Embarking on a road trip through the Pacific Northwest is like stepping into a grand tapestry of diverse experiences. From the bustling urban landscapes of Portland, Bend, and Seattle to the tranquil beauty of national parks like Redwood, Mount Rainier, North Cascades, Crater Lake, and Lassen, every day brings a new adventure. This guide is a chronicle of our recent 13-day family road trip, starting from the Bay Area and ending in Seattle, filled with awe-inspiring natural beauty, vibrant city life, and culinary delights that tantalized our taste buds.
The Call of the Wild: Immersion in Nature’s Grandeur
The Pacific Northwest is a paradise for nature lovers, and our journey took us through some of the most stunning national parks in the region. Each park offered a unique experience, a chance to disconnect from the hustle and bustle of city life and immerse ourselves in the tranquility of nature.
Redwood National Park
Our journey took us to Crescent City, nestled near the northern tip of California, chosen for its proximity to the northern part of Redwood National Park. Crescent City, with its tranquil beachside ambiance, may not boast the whitest sands, but its charm lies in its quiet allure. However, one unique feature of the city is the continuous foghorn, which emits a rhythmic beeping sound every 10 seconds or so. While it adds to the coastal atmosphere, it can be quite noticeable and may make it challenging to sleep with an open window.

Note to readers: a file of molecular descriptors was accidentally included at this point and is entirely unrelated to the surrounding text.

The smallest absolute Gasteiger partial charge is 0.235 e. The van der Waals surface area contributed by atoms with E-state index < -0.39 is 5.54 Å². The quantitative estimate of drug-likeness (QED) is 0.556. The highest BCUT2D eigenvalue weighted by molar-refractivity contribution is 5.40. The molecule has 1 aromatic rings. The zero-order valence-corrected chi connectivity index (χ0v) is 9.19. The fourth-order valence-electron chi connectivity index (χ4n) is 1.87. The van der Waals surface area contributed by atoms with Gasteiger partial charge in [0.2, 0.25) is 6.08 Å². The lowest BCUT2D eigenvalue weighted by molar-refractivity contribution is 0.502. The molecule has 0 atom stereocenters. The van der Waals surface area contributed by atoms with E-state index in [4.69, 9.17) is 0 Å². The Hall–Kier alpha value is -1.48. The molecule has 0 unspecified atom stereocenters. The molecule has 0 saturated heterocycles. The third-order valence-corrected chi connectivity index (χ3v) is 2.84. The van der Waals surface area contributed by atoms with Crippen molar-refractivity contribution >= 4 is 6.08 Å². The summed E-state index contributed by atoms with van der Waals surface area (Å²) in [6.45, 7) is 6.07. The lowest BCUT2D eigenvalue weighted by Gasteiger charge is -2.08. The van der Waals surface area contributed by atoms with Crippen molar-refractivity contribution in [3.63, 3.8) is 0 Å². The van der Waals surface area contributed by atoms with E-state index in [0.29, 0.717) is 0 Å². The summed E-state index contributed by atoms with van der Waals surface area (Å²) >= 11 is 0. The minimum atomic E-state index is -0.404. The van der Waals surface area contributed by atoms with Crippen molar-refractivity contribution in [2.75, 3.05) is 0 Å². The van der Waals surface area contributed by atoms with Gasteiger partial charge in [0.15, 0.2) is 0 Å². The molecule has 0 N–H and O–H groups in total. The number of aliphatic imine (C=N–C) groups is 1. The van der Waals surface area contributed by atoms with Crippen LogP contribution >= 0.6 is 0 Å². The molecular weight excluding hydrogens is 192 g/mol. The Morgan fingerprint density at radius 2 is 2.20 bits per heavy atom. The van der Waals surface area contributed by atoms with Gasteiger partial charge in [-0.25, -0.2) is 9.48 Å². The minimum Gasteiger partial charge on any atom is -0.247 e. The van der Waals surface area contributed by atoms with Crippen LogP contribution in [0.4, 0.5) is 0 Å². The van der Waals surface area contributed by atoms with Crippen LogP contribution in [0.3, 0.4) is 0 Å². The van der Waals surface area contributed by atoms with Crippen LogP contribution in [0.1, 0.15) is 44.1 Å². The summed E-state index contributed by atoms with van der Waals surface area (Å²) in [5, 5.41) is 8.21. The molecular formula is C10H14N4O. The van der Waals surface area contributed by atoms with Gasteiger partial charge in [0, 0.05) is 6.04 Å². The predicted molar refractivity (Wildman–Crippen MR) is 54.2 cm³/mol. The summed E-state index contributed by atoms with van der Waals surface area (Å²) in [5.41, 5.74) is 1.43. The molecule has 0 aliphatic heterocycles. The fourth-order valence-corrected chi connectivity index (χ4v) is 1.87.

A visit to the Hiouchi Visitor Center is a must-do. The local rangers provide invaluable advice, enriching your exploration of the park.
Our adventure began at the Simpson-Reed trail entrance. A quick tip for fellow travelers: if the front parking lot is full, don’t be disheartened. Venture further into the trail, and you’ll find ample parking spots tucked away.
We followed the Walker road, leading us to a picnic area along the Smith River. While the area is somewhat exposed and can be sunny, it offers opportunities for swimming or floating on the river. As we ventured deeper into the park, we found ourselves dwarfed by the towering redwood trees. These ancient giants, some of the tallest and oldest living things on Earth, filled us with awe. The park, with its majestic redwoods, offers a unique sense of perspective, serving as a humbling reminder of nature’s grandeur.